- In England and Wales, Pakistani and Black African groups had the highest infant mortality rates and the Other White ethnic group had the lowest rate. This pattern has continued since 2009. Infant mortality rates were higher in the most deprived areas compared with the least deprived areas in both England and Wales and increased risk of infant mortality is associated with higher levels of maternal deprivation. Infant mortality, the risk of which increases with deprivation, rose in 2016 for the first time in decades.
The same report also highlighted inequalities in accessing health care for some groups:
- People with learning disabilities and disabled people more broadly, homeless people, refugees and asylum seekers and Gypsies, Roma and Travellers continue to experience the most significant barriers to accessing healthcare services.
- Rules governing eligibility to NHS healthcare in England are inconsistently and often incorrectly applied by healthcare providers, resulting in refugees and asylum seekers being wrongly refused access to healthcare.
- Transgender people experience considerable barriers to accessing specialist services in England and Wales, and regularly face poor treatment and discrimination when accessing general health services.
Health inequalities for black and minority ethnic communities in the UK are particularly stark compared to the rest of the population. A recent report found that black women are four times more likely than white women to die in pregnancy or childbirth in the UK, and women from Asian ethnic backgrounds face twice the risk. The Runnymede Trust's 2021 report on race and racism in England found that BME people with learning disabilities die younger than their white counterparts, with a 26-year difference between white and BME people with profound and multiple learning disabilities. It also found that, had the white population experienced the same risk of death from Covid-19 as black groups, there would have been an estimated 58,000 additional deaths between March and May 2020.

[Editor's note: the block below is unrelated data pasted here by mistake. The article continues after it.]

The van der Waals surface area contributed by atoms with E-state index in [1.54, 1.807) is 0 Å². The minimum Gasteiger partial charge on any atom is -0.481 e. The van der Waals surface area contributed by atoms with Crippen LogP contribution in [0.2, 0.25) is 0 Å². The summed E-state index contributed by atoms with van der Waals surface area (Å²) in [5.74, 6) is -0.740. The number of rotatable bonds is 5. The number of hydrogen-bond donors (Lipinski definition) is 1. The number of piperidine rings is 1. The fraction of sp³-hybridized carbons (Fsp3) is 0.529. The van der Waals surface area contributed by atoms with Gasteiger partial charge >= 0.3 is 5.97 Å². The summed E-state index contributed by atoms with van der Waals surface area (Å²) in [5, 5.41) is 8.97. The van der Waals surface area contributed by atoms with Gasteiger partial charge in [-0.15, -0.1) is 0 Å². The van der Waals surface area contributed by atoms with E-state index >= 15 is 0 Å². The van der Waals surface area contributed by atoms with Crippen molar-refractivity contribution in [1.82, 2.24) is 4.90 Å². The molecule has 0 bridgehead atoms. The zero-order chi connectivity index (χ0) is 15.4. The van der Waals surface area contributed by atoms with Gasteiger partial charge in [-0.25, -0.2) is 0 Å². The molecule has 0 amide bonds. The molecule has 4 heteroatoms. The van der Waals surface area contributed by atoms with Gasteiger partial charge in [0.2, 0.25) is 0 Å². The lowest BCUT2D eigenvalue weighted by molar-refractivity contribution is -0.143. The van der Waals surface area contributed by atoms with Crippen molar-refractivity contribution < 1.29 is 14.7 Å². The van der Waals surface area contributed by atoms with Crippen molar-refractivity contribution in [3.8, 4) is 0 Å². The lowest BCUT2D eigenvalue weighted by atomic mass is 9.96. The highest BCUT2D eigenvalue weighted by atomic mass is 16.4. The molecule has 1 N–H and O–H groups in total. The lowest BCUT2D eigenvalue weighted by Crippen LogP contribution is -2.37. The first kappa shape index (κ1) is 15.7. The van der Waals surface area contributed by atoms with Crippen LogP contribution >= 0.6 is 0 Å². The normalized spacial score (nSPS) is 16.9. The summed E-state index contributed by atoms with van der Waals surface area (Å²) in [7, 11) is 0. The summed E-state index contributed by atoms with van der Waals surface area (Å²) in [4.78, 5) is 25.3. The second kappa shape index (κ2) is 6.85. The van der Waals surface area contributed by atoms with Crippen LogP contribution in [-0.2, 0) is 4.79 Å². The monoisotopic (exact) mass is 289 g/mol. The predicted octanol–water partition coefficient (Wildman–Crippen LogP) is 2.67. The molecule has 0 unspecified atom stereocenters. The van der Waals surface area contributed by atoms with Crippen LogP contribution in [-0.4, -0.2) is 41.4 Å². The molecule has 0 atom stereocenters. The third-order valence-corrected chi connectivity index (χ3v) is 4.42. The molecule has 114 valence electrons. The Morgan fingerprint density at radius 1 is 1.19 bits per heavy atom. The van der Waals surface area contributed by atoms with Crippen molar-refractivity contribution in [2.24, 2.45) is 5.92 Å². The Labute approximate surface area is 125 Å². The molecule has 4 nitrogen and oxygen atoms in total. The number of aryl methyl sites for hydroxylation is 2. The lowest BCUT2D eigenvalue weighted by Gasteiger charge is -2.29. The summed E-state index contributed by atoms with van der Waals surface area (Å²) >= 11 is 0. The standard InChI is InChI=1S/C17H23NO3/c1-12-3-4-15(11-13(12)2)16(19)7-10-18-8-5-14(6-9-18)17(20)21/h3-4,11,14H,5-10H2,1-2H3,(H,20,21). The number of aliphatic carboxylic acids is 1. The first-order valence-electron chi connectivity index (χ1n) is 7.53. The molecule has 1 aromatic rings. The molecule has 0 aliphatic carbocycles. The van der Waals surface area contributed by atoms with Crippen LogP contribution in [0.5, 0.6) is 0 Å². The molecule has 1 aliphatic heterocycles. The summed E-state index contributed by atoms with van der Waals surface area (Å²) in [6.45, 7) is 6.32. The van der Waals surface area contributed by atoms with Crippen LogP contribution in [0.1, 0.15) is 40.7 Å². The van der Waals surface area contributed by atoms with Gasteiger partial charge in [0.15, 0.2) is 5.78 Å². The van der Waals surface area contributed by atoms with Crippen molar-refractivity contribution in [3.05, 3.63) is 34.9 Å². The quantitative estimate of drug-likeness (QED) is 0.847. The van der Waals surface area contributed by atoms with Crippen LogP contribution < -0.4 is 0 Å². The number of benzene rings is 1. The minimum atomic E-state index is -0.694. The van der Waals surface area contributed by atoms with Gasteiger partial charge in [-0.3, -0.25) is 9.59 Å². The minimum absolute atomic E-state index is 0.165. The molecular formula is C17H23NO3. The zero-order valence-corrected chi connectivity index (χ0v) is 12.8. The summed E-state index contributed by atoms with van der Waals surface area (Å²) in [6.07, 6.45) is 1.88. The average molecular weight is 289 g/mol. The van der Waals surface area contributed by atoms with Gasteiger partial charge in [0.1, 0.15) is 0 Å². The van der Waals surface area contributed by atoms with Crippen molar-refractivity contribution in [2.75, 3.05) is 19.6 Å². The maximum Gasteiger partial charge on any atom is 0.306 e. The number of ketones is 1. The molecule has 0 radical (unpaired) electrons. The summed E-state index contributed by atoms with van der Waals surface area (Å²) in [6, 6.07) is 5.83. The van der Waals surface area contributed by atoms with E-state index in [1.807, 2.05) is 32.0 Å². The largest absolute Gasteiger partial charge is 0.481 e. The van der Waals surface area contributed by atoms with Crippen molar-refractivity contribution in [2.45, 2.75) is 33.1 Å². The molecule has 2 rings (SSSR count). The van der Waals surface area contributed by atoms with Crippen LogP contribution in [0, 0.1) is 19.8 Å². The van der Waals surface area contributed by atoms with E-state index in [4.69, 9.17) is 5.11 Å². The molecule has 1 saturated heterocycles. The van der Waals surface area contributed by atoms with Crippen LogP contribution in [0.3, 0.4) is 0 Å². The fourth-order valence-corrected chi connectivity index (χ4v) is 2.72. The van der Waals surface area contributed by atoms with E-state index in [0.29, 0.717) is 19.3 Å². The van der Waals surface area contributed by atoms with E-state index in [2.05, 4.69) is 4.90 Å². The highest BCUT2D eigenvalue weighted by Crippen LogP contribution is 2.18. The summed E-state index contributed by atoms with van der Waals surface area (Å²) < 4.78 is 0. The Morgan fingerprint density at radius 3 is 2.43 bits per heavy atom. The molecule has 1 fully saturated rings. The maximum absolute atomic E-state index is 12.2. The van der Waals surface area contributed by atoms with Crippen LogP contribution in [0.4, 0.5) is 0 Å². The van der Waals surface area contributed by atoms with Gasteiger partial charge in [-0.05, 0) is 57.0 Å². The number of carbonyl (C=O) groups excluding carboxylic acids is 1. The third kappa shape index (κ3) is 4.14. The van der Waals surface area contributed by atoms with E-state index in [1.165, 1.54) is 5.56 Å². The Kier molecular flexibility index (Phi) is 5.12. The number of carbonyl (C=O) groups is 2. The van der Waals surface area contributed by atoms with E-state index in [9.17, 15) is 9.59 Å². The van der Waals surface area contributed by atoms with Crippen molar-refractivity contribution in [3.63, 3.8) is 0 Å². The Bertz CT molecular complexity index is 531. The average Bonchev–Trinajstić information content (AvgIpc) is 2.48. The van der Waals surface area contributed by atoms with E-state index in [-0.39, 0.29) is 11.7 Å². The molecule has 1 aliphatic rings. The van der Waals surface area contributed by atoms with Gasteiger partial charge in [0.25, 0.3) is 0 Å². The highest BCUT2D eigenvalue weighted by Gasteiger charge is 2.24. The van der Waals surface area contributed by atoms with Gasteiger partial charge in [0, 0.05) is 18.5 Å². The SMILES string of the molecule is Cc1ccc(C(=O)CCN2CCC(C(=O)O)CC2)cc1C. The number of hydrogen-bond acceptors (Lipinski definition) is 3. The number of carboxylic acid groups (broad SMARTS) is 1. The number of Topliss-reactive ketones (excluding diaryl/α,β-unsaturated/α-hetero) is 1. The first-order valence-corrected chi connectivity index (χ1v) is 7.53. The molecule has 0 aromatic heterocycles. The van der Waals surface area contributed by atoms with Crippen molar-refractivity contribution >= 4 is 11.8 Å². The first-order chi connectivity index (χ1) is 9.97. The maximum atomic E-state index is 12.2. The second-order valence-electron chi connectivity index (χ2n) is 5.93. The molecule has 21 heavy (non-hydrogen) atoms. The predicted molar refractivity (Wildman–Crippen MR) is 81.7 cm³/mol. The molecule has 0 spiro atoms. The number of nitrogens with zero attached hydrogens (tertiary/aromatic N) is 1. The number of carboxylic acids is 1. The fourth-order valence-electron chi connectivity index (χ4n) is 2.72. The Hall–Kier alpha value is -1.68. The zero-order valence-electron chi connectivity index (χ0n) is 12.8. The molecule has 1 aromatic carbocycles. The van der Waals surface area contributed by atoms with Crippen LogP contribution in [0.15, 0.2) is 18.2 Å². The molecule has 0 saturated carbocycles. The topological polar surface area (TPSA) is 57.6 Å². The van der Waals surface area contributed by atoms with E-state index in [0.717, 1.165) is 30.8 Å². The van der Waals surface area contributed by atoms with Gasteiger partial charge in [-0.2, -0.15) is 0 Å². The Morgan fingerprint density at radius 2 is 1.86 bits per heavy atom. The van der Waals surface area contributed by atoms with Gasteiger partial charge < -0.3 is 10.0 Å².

The Marmot Review in 2010 showed that people living in the poorest areas of England died on average seven years earlier than those in the richer areas, and that the average difference in disability-free life expectancy was 17 years. The 2020 follow-on review found that, for the first time in more than 100 years, life expectancy had failed to increase across the country, and that for the poorest 10% of women it had actually declined, with an overall widening of health inequalities since 2010 and an increase in the amount of time people spend in poor health. The 2020 report found large regional differences in health outcomes, including in life expectancy, with an increase in the north/south health gap, and an increase in child poverty since 2010, which is also higher than in other European countries (22% compared to Europe’s lowest rates of 10% in Norway, Iceland and the Netherlands). The report blamed many of these worsening indicators on reductions in public spending and the availability and quality of public services, such as the closure of many children’s and youth centres, reduced funding for education, a worsening housing crisis, and more people with insufficient money to lead a healthy life, with unequal cuts that affected more deprived areas the most.